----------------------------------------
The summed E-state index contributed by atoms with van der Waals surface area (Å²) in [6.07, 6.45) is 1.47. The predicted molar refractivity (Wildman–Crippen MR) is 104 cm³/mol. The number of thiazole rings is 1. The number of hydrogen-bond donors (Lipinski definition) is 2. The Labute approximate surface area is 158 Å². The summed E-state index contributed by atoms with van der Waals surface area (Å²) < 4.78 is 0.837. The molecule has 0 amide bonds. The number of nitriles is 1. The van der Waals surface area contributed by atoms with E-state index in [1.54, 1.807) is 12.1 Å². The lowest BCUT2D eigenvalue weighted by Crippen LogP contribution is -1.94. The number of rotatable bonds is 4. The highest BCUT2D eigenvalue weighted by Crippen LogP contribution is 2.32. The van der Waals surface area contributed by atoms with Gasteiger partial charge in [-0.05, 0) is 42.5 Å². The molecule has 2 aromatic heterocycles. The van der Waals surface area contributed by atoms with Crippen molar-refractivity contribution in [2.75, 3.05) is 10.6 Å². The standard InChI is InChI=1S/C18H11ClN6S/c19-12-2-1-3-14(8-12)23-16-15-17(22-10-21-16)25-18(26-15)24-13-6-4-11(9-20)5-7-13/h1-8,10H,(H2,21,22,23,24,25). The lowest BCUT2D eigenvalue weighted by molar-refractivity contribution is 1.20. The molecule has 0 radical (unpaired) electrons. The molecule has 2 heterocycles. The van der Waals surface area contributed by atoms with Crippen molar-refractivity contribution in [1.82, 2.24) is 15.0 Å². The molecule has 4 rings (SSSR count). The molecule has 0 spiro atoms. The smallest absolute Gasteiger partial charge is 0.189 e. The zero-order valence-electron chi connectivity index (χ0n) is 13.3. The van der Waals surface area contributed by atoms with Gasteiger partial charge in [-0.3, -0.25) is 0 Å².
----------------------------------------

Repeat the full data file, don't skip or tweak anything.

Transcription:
The summed E-state index contributed by atoms with van der Waals surface area (Å²) in [6.07, 6.45) is 1.47. The predicted molar refractivity (Wildman–Crippen MR) is 104 cm³/mol. The number of thiazole rings is 1. The number of hydrogen-bond donors (Lipinski definition) is 2. The Labute approximate surface area is 158 Å². The summed E-state index contributed by atoms with van der Waals surface area (Å²) < 4.78 is 0.837. The molecule has 0 amide bonds. The number of nitriles is 1. The van der Waals surface area contributed by atoms with E-state index in [1.54, 1.807) is 12.1 Å². The lowest BCUT2D eigenvalue weighted by Crippen LogP contribution is -1.94. The number of rotatable bonds is 4. The highest BCUT2D eigenvalue weighted by Crippen LogP contribution is 2.32. The van der Waals surface area contributed by atoms with Gasteiger partial charge in [-0.05, 0) is 42.5 Å². The molecule has 2 aromatic heterocycles. The van der Waals surface area contributed by atoms with Crippen molar-refractivity contribution in [2.75, 3.05) is 10.6 Å². The standard InChI is InChI=1S/C18H11ClN6S/c19-12-2-1-3-14(8-12)23-16-15-17(22-10-21-16)25-18(26-15)24-13-6-4-11(9-20)5-7-13/h1-8,10H,(H2,21,22,23,24,25). The lowest BCUT2D eigenvalue weighted by molar-refractivity contribution is 1.20. The molecule has 0 radical (unpaired) electrons. The molecule has 2 heterocycles. The van der Waals surface area contributed by atoms with Crippen molar-refractivity contribution in [1.82, 2.24) is 15.0 Å². The molecule has 4 rings (SSSR count). The molecule has 0 spiro atoms. The smallest absolute Gasteiger partial charge is 0.189 e. The zero-order valence-electron chi connectivity index (χ0n) is 13.3. The van der Waals surface area contributed by atoms with Gasteiger partial charge in [-0.3, -0.25) is 0 Å².